The petition, filed by the women’s right group Vishaka and four other women's organisations in Rajasthan against the State of Rajasthan and the Union of India, resulted in what are popularly known as the Vishaka Guidelines.
What constitutes sexual harassment?
The Vishakha guidelines define sexual harassment including
unwelcome sexually determined behaviour (whether directly or by implication)
a) Physical contact and advances;
b) A demand or request for sexual favours;
c) Sexually coloured remarks;
d) Showing pornography;
e) Any other unwelcome physical, verbal or non-verbal conduct of sexual nature
Vishakha guidelines, as laid down by the Supreme Court put the onus of a safe
working environment on the employer.
The guidelines say that: “It shall be the duty of the employer or other
responsible persons in work places or other institutions to prevent or deter
the commission of acts of sexual harassment and to provide the procedures for
the resolution, settlement or prosecution of acts, of sexual harassment by taking
all steps required.”
The guidelines also lay down a grievance redressal mechanism that mandates all
companies, whether operating in the public or private sector, to set up
Complaints Committee within the organisation to look into such offences. According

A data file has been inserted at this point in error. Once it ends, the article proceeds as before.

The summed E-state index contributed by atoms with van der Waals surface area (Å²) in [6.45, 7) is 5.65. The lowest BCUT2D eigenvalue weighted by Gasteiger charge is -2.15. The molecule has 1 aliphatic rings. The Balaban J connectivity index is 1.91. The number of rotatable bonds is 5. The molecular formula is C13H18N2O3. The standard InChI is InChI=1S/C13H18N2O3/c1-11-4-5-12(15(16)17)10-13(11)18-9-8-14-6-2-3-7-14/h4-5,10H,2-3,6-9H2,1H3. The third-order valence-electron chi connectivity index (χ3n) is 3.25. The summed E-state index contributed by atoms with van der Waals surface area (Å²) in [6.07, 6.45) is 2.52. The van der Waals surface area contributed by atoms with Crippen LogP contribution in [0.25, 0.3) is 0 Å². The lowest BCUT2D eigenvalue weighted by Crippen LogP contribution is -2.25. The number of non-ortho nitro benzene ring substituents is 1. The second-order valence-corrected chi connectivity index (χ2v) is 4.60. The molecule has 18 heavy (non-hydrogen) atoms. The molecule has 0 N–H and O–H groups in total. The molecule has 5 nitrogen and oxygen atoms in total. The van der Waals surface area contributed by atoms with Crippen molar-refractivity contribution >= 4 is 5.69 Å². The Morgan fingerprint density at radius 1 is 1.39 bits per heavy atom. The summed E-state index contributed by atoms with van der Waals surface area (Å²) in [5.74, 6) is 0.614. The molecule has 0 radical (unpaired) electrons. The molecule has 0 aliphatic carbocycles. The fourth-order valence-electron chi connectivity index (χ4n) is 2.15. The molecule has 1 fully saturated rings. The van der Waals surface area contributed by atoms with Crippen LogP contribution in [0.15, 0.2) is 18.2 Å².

to Tehelka’s managing editor, Shoma Choudhary, their organisation (despite
championing women causes) didn't have such a committee.
“Whether or not such conduct constitutes an offence under law or a breach of
the service rules, an appropriate complaint mechanism should be created in the
employer’s organisation for redress of the complaint made by the victim. Such
complaint mechanism should ensure time bound treatment of complaints,” the
Supreme Court guidelines say.
The Complaints Committee should be headed by a woman and not less than half of
its member should be women. Further, to prevent the possibility of any undue
pressure or influence from senior levels, such Complaints Committee should
involve a third party, either NGO or other body who is familiar with the issue
of sexual harassment.
Some general points about the judgement:
Below are some of the general points of the Vishakha judgment:
Gender equality includes protection from sexual harassment
and the right to work with dignity as per our constitution.
Extra hazard for a working woman compared her male colleague
is clear violation of the fundamental rights of Gender
Equality & Right to Life and Liberty.
Safe working environment is fundamental right of a working
In no way should working women be discriminated at the
workplace against male employees. (If a woman is, then it must be documented in
company policies, for example limitation of women in police and armed forces.)
Working with full dignity is the fundamental right of
The right to work as an inalienable right of all working
The Vishakha judgment had recommended a Complaints Committee
at all workplaces, headed by a woman employee, with not less than half of its
members being women. All complaints of sexual harassment by any woman employee
would be directed to this committee. This is significant because an immediate
supervisor may also be the perpetrator. The committee advises the victim on
further course of action and recommends to the management the course of action
against the man accused of harassment.
How does it define sexual harassment at the workplace?